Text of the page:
Week 1, Day 4: The Body Teaches

This is Day 4 of meditating daily—one hour in the morning and another in the evening. This first week, I am following instruction from Jack Kornfield from his article in The Lion’s Roar called “How to Do Metta.” The first half of the article has been my focus: you cue the feelings by offering the phrases to two beings that you love, then shift the direction of the feelings toward yourself.

As I was offering the phrases last night, I was distracted by my body. The usual complaints ensued. If only I could stop being so focused on [fill in the blank], I’d be able to meditate. After a while of this, I remembered (again, for the millionth time in eight years of practice), that experiencing what I am experiencing is the meditation.


I offered my body the attention it requested. A pattern emerged. As I imagined a loved one and offered each phrase, my head would become tense and tight. After observing and feeling this sensation for a while, I’d offer the phrase again. My gut would then feel twisted and tense.

I continued to offer the phrases to my loved ones, watching with curiosity the body’s pattern of reactions. With each new cycle, it taught me more about them.

The head’s tension, I became aware, came from wanting change for the person I was thinking of. “May you be safe,” I would offer. Then the head would tighten and a litany of thoughts and concerns about that person’s safety would arise. This continued as I offered each new phrase. “May you be peaceful and content.” …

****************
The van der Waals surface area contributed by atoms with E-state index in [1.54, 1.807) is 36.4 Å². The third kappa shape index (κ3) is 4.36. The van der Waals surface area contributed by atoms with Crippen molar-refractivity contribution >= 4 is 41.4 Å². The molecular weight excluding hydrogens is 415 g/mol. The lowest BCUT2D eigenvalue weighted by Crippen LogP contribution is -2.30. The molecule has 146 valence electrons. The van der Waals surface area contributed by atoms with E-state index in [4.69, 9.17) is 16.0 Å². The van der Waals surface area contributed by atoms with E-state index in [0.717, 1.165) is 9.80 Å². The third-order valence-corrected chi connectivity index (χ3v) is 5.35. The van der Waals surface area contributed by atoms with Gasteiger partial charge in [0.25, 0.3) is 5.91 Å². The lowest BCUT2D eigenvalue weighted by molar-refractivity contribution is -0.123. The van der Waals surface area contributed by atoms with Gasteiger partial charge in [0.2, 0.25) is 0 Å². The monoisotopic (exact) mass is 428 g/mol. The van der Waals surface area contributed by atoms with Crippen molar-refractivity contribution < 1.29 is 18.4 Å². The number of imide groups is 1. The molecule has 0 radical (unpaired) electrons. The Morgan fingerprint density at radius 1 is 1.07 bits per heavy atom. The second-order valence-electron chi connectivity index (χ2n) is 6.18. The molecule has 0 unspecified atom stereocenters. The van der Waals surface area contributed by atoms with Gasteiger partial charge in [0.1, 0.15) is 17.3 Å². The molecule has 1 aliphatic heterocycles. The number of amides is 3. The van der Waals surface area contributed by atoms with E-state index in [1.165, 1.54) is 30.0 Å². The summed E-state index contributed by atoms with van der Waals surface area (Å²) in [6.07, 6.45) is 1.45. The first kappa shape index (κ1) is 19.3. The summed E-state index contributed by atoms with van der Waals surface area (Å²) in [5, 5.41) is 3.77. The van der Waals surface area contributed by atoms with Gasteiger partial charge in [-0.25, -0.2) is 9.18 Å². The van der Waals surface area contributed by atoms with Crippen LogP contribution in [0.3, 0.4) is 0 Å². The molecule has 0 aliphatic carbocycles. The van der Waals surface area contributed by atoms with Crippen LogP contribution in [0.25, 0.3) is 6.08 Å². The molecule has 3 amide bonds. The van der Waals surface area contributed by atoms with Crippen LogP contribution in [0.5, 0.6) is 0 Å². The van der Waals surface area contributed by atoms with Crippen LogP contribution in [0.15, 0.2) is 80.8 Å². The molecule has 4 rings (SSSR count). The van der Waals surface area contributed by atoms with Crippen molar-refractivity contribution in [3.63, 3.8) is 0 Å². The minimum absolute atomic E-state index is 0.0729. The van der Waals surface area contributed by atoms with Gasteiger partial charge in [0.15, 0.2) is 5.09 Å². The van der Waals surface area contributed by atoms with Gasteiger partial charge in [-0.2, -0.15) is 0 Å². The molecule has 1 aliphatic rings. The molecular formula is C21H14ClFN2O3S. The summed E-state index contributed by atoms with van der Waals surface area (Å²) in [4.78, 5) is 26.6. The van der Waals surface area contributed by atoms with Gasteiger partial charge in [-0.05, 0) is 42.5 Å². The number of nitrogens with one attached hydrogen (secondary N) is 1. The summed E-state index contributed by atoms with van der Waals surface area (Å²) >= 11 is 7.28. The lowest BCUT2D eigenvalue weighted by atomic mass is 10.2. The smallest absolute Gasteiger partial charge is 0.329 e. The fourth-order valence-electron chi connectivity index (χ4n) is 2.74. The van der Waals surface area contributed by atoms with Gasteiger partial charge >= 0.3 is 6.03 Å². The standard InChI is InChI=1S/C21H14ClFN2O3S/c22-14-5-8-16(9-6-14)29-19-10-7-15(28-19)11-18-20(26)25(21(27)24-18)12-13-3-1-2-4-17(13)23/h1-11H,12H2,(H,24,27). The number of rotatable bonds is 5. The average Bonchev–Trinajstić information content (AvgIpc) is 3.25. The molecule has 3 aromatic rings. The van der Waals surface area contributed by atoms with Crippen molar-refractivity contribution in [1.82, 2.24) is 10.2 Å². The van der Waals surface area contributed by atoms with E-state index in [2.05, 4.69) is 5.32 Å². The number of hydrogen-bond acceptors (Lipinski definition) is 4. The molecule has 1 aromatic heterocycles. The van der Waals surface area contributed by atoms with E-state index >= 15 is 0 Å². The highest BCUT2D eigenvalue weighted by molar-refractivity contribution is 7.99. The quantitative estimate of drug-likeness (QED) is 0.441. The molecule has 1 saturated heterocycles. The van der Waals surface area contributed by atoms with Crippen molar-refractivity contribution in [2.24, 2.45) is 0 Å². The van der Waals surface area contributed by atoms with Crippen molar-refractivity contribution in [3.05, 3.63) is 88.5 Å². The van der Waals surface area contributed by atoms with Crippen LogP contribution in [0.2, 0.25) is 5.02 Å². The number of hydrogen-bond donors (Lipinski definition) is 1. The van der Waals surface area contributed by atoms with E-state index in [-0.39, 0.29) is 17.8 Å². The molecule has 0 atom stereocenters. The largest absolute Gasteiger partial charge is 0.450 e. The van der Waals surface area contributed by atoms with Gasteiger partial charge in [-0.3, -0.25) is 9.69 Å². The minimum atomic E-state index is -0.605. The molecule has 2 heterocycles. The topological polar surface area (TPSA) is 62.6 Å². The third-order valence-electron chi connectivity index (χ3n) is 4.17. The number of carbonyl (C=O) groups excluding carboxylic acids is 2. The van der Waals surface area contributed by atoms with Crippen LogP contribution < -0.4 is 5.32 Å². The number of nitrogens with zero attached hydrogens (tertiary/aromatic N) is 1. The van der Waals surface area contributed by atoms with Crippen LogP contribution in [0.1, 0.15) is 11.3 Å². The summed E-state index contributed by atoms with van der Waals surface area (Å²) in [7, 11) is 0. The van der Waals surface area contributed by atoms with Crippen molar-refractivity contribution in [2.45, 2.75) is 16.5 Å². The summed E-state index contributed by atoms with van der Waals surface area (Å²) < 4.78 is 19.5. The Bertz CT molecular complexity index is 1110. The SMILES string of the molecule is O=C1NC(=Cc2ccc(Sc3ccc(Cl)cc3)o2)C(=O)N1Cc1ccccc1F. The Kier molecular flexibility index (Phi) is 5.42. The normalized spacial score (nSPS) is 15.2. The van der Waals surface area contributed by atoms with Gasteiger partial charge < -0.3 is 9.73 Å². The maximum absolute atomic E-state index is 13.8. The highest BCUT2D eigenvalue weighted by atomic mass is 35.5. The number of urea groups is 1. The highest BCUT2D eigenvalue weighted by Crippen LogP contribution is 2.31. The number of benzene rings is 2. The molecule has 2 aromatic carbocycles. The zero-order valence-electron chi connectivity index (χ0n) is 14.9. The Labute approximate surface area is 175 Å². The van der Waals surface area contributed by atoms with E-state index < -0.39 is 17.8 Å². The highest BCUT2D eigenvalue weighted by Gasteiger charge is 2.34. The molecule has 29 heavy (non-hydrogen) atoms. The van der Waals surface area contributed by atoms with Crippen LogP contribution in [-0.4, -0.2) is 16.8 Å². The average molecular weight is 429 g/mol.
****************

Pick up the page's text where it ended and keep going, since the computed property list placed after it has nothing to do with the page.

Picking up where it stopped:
The gut’s tension had its own message, also regardless of the phrase. Twisting and tightening in response to a previously unconscious belief that I could digest whatever might keep my loved ones from being safe, peaceful, healthy, at ease.

The beauty of meditating for an hour at a time is that the inquiry can cycle deeper and deeper.

Had I been meditating my previously usual half hour, I would have noticed the patterns of tension—head and gut. Then the meditation would be over. If I stopped at 45 minutes, I would have also recognized the wantings that came with the tensions. Then the meditation would be over.

Sitting for an hour at a time, I can explore these experiences even further. So, I invite myself, when the head tenses, to first watch and feel the tension, then watch and feel what happens when I shift my intention behind offering the metta phrase. “May you be safe” changes from the head-tensing “I need you to accept this offering and make sure you are safe” to “Here is what it is like in this moment as I think of you and offer the phrase ‘May you be safe.’” The head slowly loosens as sensation in my chest warms and expands.

Again, I try this approach as I notice with the next phrase my gut is tightening up. What is it like, I wonder, to change the offering “May you be peaceful and content” from the gut-wrenching “I will do anything to remove the suffering that keeps you from peace and contentment” into “In this moment, here is what it is like to genuinely place a plateful of peace and contentment at your door, then walk away not needing to know the outcome.”

The intention feels intentionally forced at first. Yet with each new cycling, things shift. The automatic responses of the head and gut remain so for now. I’ve tapped into some lifelong conditioning here. But after the old thoughts appear, I’m now also aware of them. And in this awareness, they’ve shown me what they mean. And through this understanding, I now have choice in how I proceed.

What would it be like if you made the choice to sit a little bit longer than you usually do?

What inquiry awaits?

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